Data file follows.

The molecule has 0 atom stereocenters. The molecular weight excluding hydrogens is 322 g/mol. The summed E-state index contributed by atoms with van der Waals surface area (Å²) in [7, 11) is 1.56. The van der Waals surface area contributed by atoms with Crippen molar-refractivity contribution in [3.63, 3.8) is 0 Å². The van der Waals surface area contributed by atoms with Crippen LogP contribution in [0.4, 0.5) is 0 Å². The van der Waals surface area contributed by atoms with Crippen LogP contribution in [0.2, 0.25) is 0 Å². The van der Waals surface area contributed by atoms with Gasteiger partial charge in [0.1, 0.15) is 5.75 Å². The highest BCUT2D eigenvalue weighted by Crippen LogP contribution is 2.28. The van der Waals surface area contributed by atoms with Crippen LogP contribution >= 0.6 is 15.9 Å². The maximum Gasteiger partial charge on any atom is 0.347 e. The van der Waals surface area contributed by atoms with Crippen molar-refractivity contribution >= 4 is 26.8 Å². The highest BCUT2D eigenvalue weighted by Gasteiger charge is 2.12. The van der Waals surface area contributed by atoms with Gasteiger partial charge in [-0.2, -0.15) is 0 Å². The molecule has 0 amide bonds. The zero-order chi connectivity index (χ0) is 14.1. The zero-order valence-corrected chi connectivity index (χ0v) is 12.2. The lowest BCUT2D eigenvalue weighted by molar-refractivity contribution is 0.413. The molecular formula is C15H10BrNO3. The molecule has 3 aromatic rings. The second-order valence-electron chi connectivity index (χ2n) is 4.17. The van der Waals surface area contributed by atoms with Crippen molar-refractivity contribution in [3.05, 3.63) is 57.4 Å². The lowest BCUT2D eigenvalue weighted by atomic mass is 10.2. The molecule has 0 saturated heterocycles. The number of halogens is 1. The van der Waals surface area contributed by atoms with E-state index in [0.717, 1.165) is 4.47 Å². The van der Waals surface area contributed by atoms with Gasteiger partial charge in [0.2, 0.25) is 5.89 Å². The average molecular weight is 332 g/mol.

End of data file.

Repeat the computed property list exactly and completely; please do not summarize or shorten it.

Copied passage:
The molecule has 0 atom stereocenters. The molecular weight excluding hydrogens is 322 g/mol. The summed E-state index contributed by atoms with van der Waals surface area (Å²) in [7, 11) is 1.56. The van der Waals surface area contributed by atoms with Crippen molar-refractivity contribution in [3.63, 3.8) is 0 Å². The van der Waals surface area contributed by atoms with Crippen LogP contribution in [0.4, 0.5) is 0 Å². The van der Waals surface area contributed by atoms with Crippen LogP contribution in [0.2, 0.25) is 0 Å². The van der Waals surface area contributed by atoms with Gasteiger partial charge in [0.1, 0.15) is 5.75 Å². The highest BCUT2D eigenvalue weighted by Crippen LogP contribution is 2.28. The van der Waals surface area contributed by atoms with Crippen LogP contribution >= 0.6 is 15.9 Å². The maximum Gasteiger partial charge on any atom is 0.347 e. The van der Waals surface area contributed by atoms with Crippen molar-refractivity contribution >= 4 is 26.8 Å². The highest BCUT2D eigenvalue weighted by Gasteiger charge is 2.12. The van der Waals surface area contributed by atoms with Gasteiger partial charge in [-0.2, -0.15) is 0 Å². The molecule has 0 amide bonds. The zero-order chi connectivity index (χ0) is 14.1. The zero-order valence-corrected chi connectivity index (χ0v) is 12.2. The lowest BCUT2D eigenvalue weighted by molar-refractivity contribution is 0.413. The molecular formula is C15H10BrNO3. The molecule has 3 aromatic rings. The second-order valence-electron chi connectivity index (χ2n) is 4.17. The van der Waals surface area contributed by atoms with Crippen molar-refractivity contribution in [3.05, 3.63) is 57.4 Å². The lowest BCUT2D eigenvalue weighted by atomic mass is 10.2. The molecule has 0 saturated heterocycles. The number of halogens is 1. The van der Waals surface area contributed by atoms with E-state index in [0.717, 1.165) is 4.47 Å². The van der Waals surface area contributed by atoms with Gasteiger partial charge in [0.2, 0.25) is 5.89 Å². The average molecular weight is 332 g/mol.